Paper of the Day (Po’D): Enhancing Sparsity by Reweighted \(\ell_1\)-norm Minimization Edition

Welcome to Paper of the Day (Po’D): Enhancing Sparsity by Reweighted \(\ell_1\)-norm Minimization Edition: E. J. Candès, M. B. Wakin, and S. P. Boyd, “Enhancing sparsity by reweighted minimization,” J. Fourier Analysis Applications, vol. 14, no. 5-6, pp. 877-905, 2008. This paper presents an intriguing way to make \(\ell_1\)-norm minimization act more in the favor of sparsity than it does, at the cost of more computational complexity. However, with fast convex optimization algorithms at our disposal this may not be so serious for some applications.

Given the observed vector \(\vy \in \mathcal{R}^M\) formed by
\vy = \bf{\Phi}\vx_0
where \(\vx_0 \in \mathcal{R}^K\) is a \(k\)-sparse vector,
i.e., \(||\vx_0||_0 :=| \{i : x_i \ne 0 \} | = k \le K\),
and \(\bf{\Phi} \in \mathcal{R}^{(M\times K)}\) has full row-rank,
we would like to recover \(\vx_0\) even though \(M < K\),
i.e., there are more unknowns than equations.
In compressed sensing, \(\bf{\Phi}\) is a {\em measurement matrix},
with entries that are independently and identically distributed.
This matrix “samples'' the sparse signal \(\vx_0\),
and maps it to a lower-dimensional space.
In sparse representation, \(\bf{\Phi}\) is an {\em overcomplete dictionary}
that efficiently describes our observed vector \(\vy\).
Its columns are the atoms we use to build up the observed signal.
(We could say \(\bf{\Phi}\) is really \(\bf{\Phi}\bf{\Psi}\) where \(\bf{\Psi}\) is the overcomplete dictionary in which the signal we are observing is at least compressible. In this case, \(\bf{\Phi}\bf{\Psi}\) is the "sensed dictionary.")
We consider the "best" solution to both of these problems as the sparsest solution,
which is given by the program
\min_{\vx \in \mathcal{R}^K} ||\vx||_0 \; \textrm{subject to} \; \vy = \bf{\Phi}\vx
which is more difficult to solve than a sudoku puzzle initialized by only half a number.

It has been shown that we can recover with high probability
any solution to the underdetermined system \(\vy = \bf{\Phi}\vx_0\)
having sparsity less than \(M/\mathcal{O}(\log K/M)\)
by the convex optimization program
\min_{\vx \in \mathcal{R}^K} ||\vx||_1 \; \textrm{subject to} \; \vy = \bf{\Phi}\vx
as long as the measurement matrix \(\bf{\Phi}\) satisfies a stability property called the Restricted Isometry Property.
Alternatively, in sparse representation,
this means (I think, and correct me if I am wrong!) that the atoms in \(\bf{\Phi}\) (or \(\bf{\Psi}\)) are not too “coherent,”
i.e., \(||\bf{\Psi}^T\bf{\Psi} – \MI||_\infty := \max_{ij} | [\bf{\Psi}^T\bf{\Psi} – \MI ]_{ij} | \ll \textrm{1}\)
(assuming all atoms have unit norm).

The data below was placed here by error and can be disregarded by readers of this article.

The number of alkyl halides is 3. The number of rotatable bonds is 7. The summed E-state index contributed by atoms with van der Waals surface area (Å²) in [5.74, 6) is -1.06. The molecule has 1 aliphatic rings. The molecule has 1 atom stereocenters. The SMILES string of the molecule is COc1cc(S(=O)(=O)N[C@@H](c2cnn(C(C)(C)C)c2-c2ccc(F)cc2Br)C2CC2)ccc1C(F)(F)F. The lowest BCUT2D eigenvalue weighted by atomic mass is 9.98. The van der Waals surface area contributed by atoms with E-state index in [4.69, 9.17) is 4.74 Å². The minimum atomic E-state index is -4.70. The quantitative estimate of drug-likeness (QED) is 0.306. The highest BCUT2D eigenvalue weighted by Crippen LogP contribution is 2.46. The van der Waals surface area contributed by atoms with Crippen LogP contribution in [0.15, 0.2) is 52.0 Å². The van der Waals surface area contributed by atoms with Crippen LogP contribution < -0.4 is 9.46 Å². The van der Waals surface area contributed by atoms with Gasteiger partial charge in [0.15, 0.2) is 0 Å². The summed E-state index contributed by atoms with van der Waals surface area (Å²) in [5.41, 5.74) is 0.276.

The authors of this paper show that
we can improve upon the results from this \(\ell_1\)-norm minimization program
to reduce the number of measurements we need \(M\) —
which is equivalent to increasing the number of atoms in the dictionary
(and consequently increasing its coherence).
IR\(\ell_1\)M is extremely simple,
and proceeds as follows.
With an initial weighting matrix \(\MW_0 = \MI\),
in the \(i\)th step:

  1. \(\hat \vx_i \leftarrow \arg \min_{\vx} || \MW_i \vx ||_1 \; \text{subject to} \; \vy = \bf{\Phi}\vx\)
  2. \(\MW_{i+1} \leftarrow \text{diag}(|\hat \vx_i| + \epsilon)^{-1}\)
  3. \(i \leftarrow i+1\) and end if, e.g., \(i = i_{\max}\)

where \(\epsilon > 0\) is “wisely” set to avoid local minima.
The use of this weighting matrix
causes the program to progressively act as if
it is solving (\ref{eq:solutionell0normminimization}).
The authors show that this is equivalent to a
majorization-minimization algorithm solving by gradient descent the problem
\min_{\vx \in \mathcal{R}^K} \bf{1}^T \log(|\vx| + \epsilon) \; \textrm{subject to} \; \vy = \bf{\Phi}\vx.
I really like their figure explaining the action of the weighting, shown below.
If we have observed the \(1\)-sparse vector \(\vx_0 = [0, 1, 0]^T\)
using the measurement matrix
$$\bf{\Phi} = \left [
2 & 1 & 1 \\
1 & 1 & 2
\end{array} \right ]$$
then our observed vector is \(\vy = [1, 1]^T\).
The set of all solutions to this problem, the feasible set, is given by \(\{\vx \in \mathcal{R}^3 : \bf{\Phi} \vx = [1, 1]^T\}\), which is the red line in each plot. On the left we see the \(\ell_1\) unit ball in \(\mathcal{R}^3\), which has on its surface the set of points \(\{\vx \in \mathcal{R}^3 : ||\vx||_1 = 1\}\), of which \(\vx_0\) is a member. Now, the \(\ell_1\)-norm minimization program will find the point of the feasible set with the smallest \(\ell_1\)-norm, which here lies inside the \(\ell_1\) unit ball (blue dot). This solution is not wrong in the sense that it does in fact have a smaller \(\ell_1\)-norm than \(\vx_0\), the most sparse solution; but here we clearly see the dangers of conflating minimizing the \(\ell_1\)-norm with maximizing the sparsity of the solution. We can avoid this scenario if we properly adjust the action of the measurement matrix, i.e, \(\bf{\Phi}’ \leftarrow \bf{\Phi}\MW^{-1}\), to squeeze the unit ball along those dimensions until the feasible set of solutions intersects it at one point.

The authors provide numerous experimental results that show the benefits of using IR\(\ell_1\)M, for instance, a reduced oversampling factor. Even though the computational complexity has increased, it appears that a large performance gain is seen even with a few iterations. In the case of sparse Bernoulli random signals (\(\pm a, a > 0\)), we do not see much improvement over the \(\ell_1\)-norm minimization program. They show too that when the measurement vector is embedded in noise, IR\(\ell_1\)M (with the constraint \(||\vy – \bf{\Phi}\vx||_2 < \delta\)) often finds solutions with smaller reconstruction error (\(\ell_2\)-norm).


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